Legendary actor Al Pacino will portray former Penn State college football coach Joe Paterno in an upcoming movie for HBO. Ever since the the shocking revelations in the fall of 2011 that longtime Penn State football assistant coach Jerry Sandusky had been accused of child molestation - and that Paterno and other higher-ups in the university’s athletic department had failed to stop him years earlier- much soul-searching and hang-wringing has ensued, about everything from the primacy of sports culture, the power of championship sports coaches and what compromises are necessary when it comes to athletic glory.
Through Paterno’s 2012 death, the trials of Sandusky and the other administrators and various enacting and relaxing of sanctions against the school's football program, another long-running subplot has surrounded the possibility of a movie about the saga. A film about the scandal, to star Al Pacino as Joe Paterno was talked about as early as 2012, and a version of it with John Carroll Lynch as Sandusky and with Brian De Palma directing, was announced in early 2013, to be titled Happy Valley and based on Joe Posnanski’s 2012 biography of the late coach. That project languished and was cancelled in 2014. But now, a version of it is back on.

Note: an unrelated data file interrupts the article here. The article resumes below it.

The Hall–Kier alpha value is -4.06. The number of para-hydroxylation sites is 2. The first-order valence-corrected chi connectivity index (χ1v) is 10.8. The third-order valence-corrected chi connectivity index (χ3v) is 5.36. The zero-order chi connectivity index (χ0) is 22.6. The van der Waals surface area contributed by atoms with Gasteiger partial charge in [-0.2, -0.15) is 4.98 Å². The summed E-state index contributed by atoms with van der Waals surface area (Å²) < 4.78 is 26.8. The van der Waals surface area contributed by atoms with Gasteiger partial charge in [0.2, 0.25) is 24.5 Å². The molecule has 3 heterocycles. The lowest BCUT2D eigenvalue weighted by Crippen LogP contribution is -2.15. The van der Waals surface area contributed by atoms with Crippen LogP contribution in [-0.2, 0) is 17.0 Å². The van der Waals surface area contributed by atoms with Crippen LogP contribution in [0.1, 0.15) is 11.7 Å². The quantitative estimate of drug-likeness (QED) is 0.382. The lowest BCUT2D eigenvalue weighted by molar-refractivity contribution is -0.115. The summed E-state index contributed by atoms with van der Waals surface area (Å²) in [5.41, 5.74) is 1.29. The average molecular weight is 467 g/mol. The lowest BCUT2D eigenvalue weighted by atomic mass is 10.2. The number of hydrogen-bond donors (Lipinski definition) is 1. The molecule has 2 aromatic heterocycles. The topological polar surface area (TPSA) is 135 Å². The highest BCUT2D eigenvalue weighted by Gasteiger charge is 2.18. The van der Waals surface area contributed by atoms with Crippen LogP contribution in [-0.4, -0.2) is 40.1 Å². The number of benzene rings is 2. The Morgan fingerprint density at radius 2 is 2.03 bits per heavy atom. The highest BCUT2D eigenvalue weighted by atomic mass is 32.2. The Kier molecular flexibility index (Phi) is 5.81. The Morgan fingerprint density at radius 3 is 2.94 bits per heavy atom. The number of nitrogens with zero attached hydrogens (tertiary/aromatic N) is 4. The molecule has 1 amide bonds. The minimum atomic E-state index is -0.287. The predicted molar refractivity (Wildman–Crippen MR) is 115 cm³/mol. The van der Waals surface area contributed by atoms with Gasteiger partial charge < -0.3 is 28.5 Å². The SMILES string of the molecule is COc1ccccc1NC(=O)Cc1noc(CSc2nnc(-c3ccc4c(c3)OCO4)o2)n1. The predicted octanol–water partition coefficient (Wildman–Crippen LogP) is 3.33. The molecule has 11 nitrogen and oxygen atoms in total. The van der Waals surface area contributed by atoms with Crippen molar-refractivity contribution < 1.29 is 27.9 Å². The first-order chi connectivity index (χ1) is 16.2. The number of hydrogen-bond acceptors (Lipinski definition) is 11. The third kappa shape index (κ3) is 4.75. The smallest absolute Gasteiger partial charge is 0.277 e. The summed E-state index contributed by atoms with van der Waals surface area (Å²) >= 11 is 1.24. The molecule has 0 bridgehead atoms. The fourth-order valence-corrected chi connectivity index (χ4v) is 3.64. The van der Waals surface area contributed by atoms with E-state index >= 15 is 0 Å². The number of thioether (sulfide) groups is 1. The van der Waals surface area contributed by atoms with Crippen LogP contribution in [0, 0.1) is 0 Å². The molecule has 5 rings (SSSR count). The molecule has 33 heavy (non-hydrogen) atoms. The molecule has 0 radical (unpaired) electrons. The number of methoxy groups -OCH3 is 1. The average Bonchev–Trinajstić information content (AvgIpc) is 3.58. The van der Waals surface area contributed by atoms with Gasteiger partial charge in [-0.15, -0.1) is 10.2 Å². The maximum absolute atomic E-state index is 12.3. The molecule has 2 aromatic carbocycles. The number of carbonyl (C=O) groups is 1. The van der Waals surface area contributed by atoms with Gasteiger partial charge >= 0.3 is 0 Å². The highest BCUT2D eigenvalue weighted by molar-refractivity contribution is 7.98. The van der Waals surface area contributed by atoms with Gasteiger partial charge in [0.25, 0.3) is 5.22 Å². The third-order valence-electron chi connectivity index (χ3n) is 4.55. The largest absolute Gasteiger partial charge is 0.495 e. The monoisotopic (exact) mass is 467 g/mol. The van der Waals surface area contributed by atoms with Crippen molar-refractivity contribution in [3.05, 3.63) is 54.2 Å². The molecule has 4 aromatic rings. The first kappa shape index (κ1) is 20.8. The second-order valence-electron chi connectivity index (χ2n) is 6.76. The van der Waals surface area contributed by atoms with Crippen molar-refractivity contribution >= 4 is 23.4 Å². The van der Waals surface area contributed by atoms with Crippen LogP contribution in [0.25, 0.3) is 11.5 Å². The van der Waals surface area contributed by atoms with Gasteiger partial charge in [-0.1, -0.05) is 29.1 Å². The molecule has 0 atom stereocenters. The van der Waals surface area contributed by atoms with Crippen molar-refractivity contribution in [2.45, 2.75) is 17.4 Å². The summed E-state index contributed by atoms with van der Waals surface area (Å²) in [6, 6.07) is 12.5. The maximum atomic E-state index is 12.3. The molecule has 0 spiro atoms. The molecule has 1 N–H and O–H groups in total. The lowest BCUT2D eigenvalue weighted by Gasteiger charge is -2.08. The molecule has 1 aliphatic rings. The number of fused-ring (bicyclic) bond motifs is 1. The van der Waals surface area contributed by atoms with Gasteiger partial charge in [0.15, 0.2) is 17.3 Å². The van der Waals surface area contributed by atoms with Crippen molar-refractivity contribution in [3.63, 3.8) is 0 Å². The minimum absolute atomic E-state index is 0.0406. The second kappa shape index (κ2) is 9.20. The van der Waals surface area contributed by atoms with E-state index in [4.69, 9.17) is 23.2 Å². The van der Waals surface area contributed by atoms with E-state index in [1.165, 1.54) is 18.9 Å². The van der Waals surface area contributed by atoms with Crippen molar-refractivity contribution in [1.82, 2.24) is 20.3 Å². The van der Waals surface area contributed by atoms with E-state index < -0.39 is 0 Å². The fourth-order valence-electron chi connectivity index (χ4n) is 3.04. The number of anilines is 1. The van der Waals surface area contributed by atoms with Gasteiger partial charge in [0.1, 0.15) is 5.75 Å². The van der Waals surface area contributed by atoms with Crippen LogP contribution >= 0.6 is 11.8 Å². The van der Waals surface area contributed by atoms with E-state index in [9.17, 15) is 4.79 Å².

Pacino will star in a movie about Paterno for HBO, now to be directed by Barry Levinson, Deadline reported Monday. The film is now untitled and there’s no indication in the Deadline story that it’s based on Posnanski’s book; there’s also no word about casting beyond the lead role. Both the director and star have much history with HBO. Levinson co-created Oz for the premium network, and also directed the Jack Kevorkian docudrama You Don’t Know Jack (which starred Pacino) and the recent Wizard of Lies, about Bernie Madoff, which starred Pacino’s multi-time costar Robert De Niro. Pacino, in addition to the Kevorkian film, played Phil Spector in the film of that name, as well as Roy Cohn in HBO’s adaptation of Tony Kushner’s Angels in America.
It will be interesting to see if a movie based on the scandal can work. Pacino seems like a natural for the part. It’s certainly a subject of a great deal of interest for both those who defend Paterno to this day, and those disgusted by him, and it’s a classic rise-and-fall story with great potential for drama, especially in the scenes with Paterno and his family that have never been seen on camera before. A few documentaries, the best of which was Amir Bar-Lev’s 2014 Happy Valley, have delved into the story before. And a film about the new century’s other big sex abuse cover-up scandal, Spotlight, won Best Picture.
On the other hand, the story has some pretty gross and unsavory aspects. And HBO’s been on something of a cold streak of late with TV movies, most recently shown with Levinson’s indifferently received Madoff movie. Hopefully this can be a comeback project for the director, but only time will tell.
We'll keep you updated on Happy Valley as more information becomes available.